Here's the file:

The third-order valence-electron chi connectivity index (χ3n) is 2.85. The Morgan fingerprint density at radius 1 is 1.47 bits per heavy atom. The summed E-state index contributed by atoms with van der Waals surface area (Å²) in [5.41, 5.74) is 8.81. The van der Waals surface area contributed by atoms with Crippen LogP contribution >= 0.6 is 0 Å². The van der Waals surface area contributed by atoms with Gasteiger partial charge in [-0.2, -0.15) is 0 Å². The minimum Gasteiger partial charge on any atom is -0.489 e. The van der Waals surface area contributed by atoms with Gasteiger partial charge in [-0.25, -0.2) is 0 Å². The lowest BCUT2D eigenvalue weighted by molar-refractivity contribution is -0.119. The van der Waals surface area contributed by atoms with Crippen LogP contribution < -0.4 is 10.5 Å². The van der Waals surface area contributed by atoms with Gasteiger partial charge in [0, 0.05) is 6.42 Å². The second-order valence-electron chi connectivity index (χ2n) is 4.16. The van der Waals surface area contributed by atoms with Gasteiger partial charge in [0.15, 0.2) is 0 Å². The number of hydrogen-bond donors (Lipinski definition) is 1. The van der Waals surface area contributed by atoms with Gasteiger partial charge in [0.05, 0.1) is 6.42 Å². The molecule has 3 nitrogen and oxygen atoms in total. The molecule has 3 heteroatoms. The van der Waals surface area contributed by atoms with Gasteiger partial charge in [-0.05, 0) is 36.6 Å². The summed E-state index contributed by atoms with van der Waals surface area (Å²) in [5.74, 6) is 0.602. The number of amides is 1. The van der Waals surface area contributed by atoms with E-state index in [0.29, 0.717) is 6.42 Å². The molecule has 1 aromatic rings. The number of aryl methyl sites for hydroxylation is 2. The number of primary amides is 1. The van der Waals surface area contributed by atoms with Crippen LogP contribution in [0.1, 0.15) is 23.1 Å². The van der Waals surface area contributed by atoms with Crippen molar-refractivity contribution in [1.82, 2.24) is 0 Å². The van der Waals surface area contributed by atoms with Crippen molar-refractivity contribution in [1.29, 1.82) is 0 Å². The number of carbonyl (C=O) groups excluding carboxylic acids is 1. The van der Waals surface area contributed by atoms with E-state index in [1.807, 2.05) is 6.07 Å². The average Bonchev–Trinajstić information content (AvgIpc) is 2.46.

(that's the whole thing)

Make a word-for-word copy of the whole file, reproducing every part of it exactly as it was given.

The third-order valence-electron chi connectivity index (χ3n) is 2.85. The Morgan fingerprint density at radius 1 is 1.47 bits per heavy atom. The summed E-state index contributed by atoms with van der Waals surface area (Å²) in [5.41, 5.74) is 8.81. The van der Waals surface area contributed by atoms with Crippen LogP contribution >= 0.6 is 0 Å². The van der Waals surface area contributed by atoms with Gasteiger partial charge in [-0.2, -0.15) is 0 Å². The minimum Gasteiger partial charge on any atom is -0.489 e. The van der Waals surface area contributed by atoms with Gasteiger partial charge in [-0.25, -0.2) is 0 Å². The lowest BCUT2D eigenvalue weighted by molar-refractivity contribution is -0.119. The van der Waals surface area contributed by atoms with Crippen LogP contribution < -0.4 is 10.5 Å². The van der Waals surface area contributed by atoms with Gasteiger partial charge in [0, 0.05) is 6.42 Å². The second-order valence-electron chi connectivity index (χ2n) is 4.16. The van der Waals surface area contributed by atoms with Gasteiger partial charge in [0.15, 0.2) is 0 Å². The number of hydrogen-bond donors (Lipinski definition) is 1. The van der Waals surface area contributed by atoms with Gasteiger partial charge in [0.05, 0.1) is 6.42 Å². The molecule has 3 nitrogen and oxygen atoms in total. The molecule has 3 heteroatoms. The van der Waals surface area contributed by atoms with Gasteiger partial charge in [-0.05, 0) is 36.6 Å². The summed E-state index contributed by atoms with van der Waals surface area (Å²) in [5.74, 6) is 0.602. The number of amides is 1. The van der Waals surface area contributed by atoms with E-state index in [0.29, 0.717) is 6.42 Å². The molecule has 1 aromatic rings. The number of aryl methyl sites for hydroxylation is 2. The number of primary amides is 1. The van der Waals surface area contributed by atoms with Crippen LogP contribution in [0.1, 0.15) is 23.1 Å². The van der Waals surface area contributed by atoms with Crippen molar-refractivity contribution in [1.82, 2.24) is 0 Å². The van der Waals surface area contributed by atoms with Crippen molar-refractivity contribution in [1.29, 1.82) is 0 Å². The number of carbonyl (C=O) groups excluding carboxylic acids is 1. The van der Waals surface area contributed by atoms with E-state index in [1.807, 2.05) is 6.07 Å². The average Bonchev–Trinajstić information content (AvgIpc) is 2.46.